By Josh Ryan-Collins
- Why Can't You Afford a Home? (2018)
- Rethinking the Economics of Land and Housing (2017)
Throughout the Western world, a whole generation is being priced out of the housing market. For millions of people, particularly millennials, the basic goal of acquiring decent, affordable accommodation is a distant dream.
Leading economist Josh Ryan-Collins argues that to understand this crisis, we must examine a crucial paradox at the heart of modern capitalism. The interaction of private home ownership and a lightly regulated commercial banking system leads to a feedback cycle. Unlimited credit and money flows into an inherently finite supply of property, which causes rising house prices, declining home ownership, rising inequality and debt, stagnant growth and financial instability. Radical reforms are needed to break the cycle.
This engaging and topical book will be essential reading for anyone who wants to understand why they can’t find an affordable home, and what we can do about it.
Brendan Coates on Inside Story wrote:
"Published as part of Polity’s The Future of Capitalism Series, the book is a reminder that our housing crisis is global in nature. It is also a a timely challenge to the mantra that supply alone is the answer. We know, or at least we should know, that house prices do not conform to the simple laws of supply and demand. [...] To understand house prices you need to understand the relationship between land, mortgage finance and global investment. The economics of land, argues the author, is one of the great blind spots of modern economics. [...] Linked to this, Ryan-Collins argues, is the changing nature of bank finance since the 1980s. [...] Thankfully Ryan-Collins also offers a range of policy options available to policy makers and governments to ensure the delivery of affordable housing. [...] Why Can’t You Afford a Home? is a short, readable and valuable book. For this reviewer it makes a convincing set of arguments that explain much of our current housing crisis. It also reminds us that while many of the policy levers for change are to be found in Government Buildings and Leinster House, there is also much work to be done to better regulate finance at an EU and global level if we are to break the housing-Finance feedback cycle."
"In Why Can’t You Afford a Home?, British economist Josh Ryan-Collins pins the blame on the banks — sound familiar? — arguing that the combination of unlimited loan funds and scarce land have pushed up house prices, reduced home ownership, and increased inequality and debt. [...] Many of Ryan-Collins’s policy prescriptions to tame housing markets echo those made by Grattan Institute in recent years [...] But Ryan-Collins also pushes a more radical idea: a return to the Keynesian 'golden period' where most countries adopted 'credit guidance' — essentially controls on credit for mortgages. [...] But the book doesn’t engage seriously with the arguments for liberalising mortgage markets in the first place, and the costs of turning back. [...] Reining in mortgage credit would not make housing more affordable for everyone: people who could still obtain a mortgage would be winners because housing would be cheaper to buy; people who couldn’t get a loan would be the losers. [...] Ryan-Collins’s argument would be much stronger if he’d addressed the potential downsides to his proposals. And one wonders whether his objective of more affordable housing could be achieved without such collateral damage. [...] But most importantly, his book neglects the potential for planning rules to boost housing supply, reducing rents and house prices. After all, while land may be scarce, housing doesn’t have to be if we’re willing to build denser cities. [...] Why Can’t You Afford a Home? is a powerful call to arms to younger generations worried about worsening housing affordability. Ryan-Collins is right that radical change is needed to make housing more affordable: higher taxes on land, more secure tenancies and less favourable tax treatment of housing would all make a difference. But policymakers should be cautious about adopting all of his policy prescriptions without considering their costs, and should remember that they will also need to set planning rules to allow enough new building for a growing population."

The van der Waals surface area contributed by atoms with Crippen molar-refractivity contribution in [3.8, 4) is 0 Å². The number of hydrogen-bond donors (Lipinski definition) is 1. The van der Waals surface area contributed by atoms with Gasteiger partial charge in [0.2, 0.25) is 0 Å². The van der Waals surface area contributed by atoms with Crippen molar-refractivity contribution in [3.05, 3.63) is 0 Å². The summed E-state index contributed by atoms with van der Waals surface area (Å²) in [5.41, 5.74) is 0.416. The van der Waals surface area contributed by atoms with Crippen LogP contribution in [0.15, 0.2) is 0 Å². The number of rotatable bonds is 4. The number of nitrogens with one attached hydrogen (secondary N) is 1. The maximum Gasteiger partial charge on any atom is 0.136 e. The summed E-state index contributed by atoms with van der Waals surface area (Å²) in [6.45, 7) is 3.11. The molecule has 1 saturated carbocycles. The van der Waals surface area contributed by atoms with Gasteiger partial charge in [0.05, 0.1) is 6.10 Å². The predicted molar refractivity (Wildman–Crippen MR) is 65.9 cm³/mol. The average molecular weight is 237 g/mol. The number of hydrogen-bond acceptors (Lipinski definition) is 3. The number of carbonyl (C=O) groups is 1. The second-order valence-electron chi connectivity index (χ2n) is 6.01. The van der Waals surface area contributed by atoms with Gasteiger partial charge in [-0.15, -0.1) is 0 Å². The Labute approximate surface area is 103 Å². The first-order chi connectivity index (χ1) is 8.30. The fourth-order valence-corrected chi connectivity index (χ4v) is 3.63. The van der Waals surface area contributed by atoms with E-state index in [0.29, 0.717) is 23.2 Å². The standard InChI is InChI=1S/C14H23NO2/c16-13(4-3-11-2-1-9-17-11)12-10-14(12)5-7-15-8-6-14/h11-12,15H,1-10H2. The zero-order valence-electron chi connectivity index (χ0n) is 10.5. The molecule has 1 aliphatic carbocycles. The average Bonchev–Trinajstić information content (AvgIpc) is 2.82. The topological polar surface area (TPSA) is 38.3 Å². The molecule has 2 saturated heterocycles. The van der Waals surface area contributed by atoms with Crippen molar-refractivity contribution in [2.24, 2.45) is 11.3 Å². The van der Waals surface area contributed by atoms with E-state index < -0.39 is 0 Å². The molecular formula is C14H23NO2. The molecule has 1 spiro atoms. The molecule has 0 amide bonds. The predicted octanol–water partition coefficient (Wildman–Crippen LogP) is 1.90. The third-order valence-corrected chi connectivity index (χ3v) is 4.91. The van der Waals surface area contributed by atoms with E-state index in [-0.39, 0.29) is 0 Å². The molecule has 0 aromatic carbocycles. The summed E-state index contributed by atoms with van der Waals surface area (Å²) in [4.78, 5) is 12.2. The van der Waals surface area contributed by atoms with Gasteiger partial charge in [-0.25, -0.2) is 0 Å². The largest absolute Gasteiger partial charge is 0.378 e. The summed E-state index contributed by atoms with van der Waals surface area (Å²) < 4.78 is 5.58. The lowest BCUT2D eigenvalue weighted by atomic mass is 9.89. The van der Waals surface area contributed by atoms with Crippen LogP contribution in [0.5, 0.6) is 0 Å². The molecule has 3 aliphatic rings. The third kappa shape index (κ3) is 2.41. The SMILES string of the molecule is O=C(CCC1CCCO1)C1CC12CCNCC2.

Video of the Book Launch
Table of Contents of Why Can't You Afford a Home?
- Land, Home-Ownership and the Problem of Economic Rent
- The Housing-Finance Feedback Cycle and the Deregulation of Finance
- How and Why Economic Policy Went Astray
- Breaking the Housing-Finance Feedback Cycle
About Josh Ryan-Collins
Josh Ryan-Collins is Head of Finance and Macroeconomics and Senior Research Fellow at the University College London's Institute for Innovation and Public Purpose and an economist with interests in finance and banking, land and housing, economic rent and climate change. He has published in leading academic journals including Environment and Planning A: Economy and Space, Nature Climate Change, the British Journal of Sociology and the International Journal of Finance, Money, Institutions and Markets.